Glenfiddich IPA experiment


It's time Glenfiddich loosened that Tweed jacket and brought some funk back into their whiskies. I wasn't surprised when they recently revealed a new range called the Experimental Series. It was all turning a little stuffy, predictable and well just going through the motions.

I'm not here to bash Glenfiddich, far from it in fact. They consistently deliver a strong brand, their prices are on the reasonable side of the tracks, which is not something you see much of nowadays. The distillery is a must visit, catering for enthusiasts across the globe and their ambassadors are passionate about the brand. I just felt there was a disconnect with all the hard work on presentation and the final piece of the jigsaw; the whisky. I've tried much of the core range now as you can see from this search with the most recent disappointment being the 18 year old single malt.

So I'm actually quite excited to try one of these two releases that promise to be a little different. The one I'm not covering just now is the Project XX release which will set you back £50 and is the culmination of 20 whisky experts picking a cask each. Then Malt Master Brian Kinsman recreated this unique concept which will form part of the main range rather than being a limited expression.

The mysterious XX is for another time, but for this review we're sitting down with the IPA Experiment thanks to a bottle share purchase. As the name suggests this involves casks that once played host to a Speyside Indian Pale Ale. It's more of a short term finish of 3 months rather than a full maturation period and regulars will know my scepticism of such tactics. The blurb suggests this twist provides a unique finish full of fresh hoppy notes thanks to a thorough series of tests from Brian Kinsman. The beer creation is almost just a waste product as the whole process is designed around the final whisky. It's been a lengthy process as you can see from this Glenfiddich map:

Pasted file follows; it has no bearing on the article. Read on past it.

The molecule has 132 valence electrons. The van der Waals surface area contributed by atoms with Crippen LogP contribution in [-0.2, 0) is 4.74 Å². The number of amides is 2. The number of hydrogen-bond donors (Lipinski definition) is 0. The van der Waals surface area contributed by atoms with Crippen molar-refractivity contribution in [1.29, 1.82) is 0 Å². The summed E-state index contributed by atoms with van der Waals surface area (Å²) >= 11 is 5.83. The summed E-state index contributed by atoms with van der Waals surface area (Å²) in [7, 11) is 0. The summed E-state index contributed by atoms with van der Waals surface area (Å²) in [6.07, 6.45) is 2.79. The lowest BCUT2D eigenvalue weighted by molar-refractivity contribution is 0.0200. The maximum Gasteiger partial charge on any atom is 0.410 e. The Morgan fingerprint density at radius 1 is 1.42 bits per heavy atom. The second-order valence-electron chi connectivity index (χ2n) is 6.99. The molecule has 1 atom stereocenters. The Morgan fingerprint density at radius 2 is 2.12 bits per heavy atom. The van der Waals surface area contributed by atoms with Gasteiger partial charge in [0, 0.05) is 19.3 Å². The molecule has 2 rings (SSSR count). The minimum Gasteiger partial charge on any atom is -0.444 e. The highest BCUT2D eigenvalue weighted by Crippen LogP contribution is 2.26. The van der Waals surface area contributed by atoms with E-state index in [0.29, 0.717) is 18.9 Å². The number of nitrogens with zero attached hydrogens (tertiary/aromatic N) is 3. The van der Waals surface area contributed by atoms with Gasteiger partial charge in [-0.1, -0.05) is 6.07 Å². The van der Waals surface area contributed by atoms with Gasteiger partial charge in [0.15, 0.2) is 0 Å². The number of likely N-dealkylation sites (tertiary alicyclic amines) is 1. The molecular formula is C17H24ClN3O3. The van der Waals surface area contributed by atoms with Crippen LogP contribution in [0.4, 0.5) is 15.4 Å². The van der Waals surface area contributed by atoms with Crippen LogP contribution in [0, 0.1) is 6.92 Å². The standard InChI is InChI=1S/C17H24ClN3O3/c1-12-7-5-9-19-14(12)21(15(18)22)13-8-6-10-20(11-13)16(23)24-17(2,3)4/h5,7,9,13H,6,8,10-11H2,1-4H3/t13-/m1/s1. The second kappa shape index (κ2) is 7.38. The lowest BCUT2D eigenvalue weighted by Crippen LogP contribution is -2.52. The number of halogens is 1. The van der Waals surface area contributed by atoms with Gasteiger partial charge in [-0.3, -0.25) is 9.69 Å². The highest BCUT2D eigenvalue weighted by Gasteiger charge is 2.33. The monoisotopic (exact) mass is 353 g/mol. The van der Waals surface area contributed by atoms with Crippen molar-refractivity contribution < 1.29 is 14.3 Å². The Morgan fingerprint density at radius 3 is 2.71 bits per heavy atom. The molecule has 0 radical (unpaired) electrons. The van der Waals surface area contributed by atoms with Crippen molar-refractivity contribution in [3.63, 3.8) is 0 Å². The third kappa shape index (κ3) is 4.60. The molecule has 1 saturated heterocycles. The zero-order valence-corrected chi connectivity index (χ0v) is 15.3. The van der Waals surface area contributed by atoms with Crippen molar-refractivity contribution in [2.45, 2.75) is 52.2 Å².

The concept is an interesting bridge between the craft beer scene which has grown in popularity and the whisky genre that is being challenged by smaller distilleries across the world. Glenfiddich needs to tap into the younger more fashionable end of the market and a beer-influenced whisky is an open invitation.

When I'm out in Edinburgh, Glasgow or somewhere else for a drink it's a rare happening. The majority of the time I'll volunteer as the designated driver, as frankly I have better stuff to drink at home. Plus I need to keep feeding the appetite of the Whisky Rover. Actually, thinking about this in greater detail; you don't actually need an alcoholic beverage just good company.

Yet when I am out and about, I'll quite often look for a boilermaker or in Scotland a hauf and a hauf. Both are a combination of a beer and a spirit except the Scots prefer that whisky and a local beer. It gives you the best of both worlds and keeps you upright for the walk home. The IPA seems a logical marriage of both realms so I'm eager to try this concept.

It'll set you back around £43 and is already proving popular at retail - I cannot comment on whether its natural colour or non chill-filtered as I haven't seen these statements. Sadly this means I have to presume Glenfiddich have resorted to their old habits here although it is bottled at 43% and the Experiment XX is non-chill filtered.

Colour: amber
Nose: oranges is the immediate thought, a little toffee, wet cardboard and bread dough. Not inspiring stuff lets try again. Freshly baked shortbread, warm butter, a touch of ginger and what I can only describe as a flat Lucozade. It's certainly not a mad scientist experiment more a botched high school effort.
Taste: those Glenfiddich apples once again and these roll into a prolonged hoppy finish. There's vanilla most definitely. A light caramel, wood shavings and milk chocolate with a hint of Ovaltine.

Overall: a promising experiment on paper has not fulfilled its full potential. Whether its just that it was never going to work, or Glenfiddich didn't allow the IPA casks to really make their true impact is open to debate. It's not a bad whisky just yet again a dull one. Style over substance. I'll stick to my hauf and hauf for now thanks.

Whisky Rover

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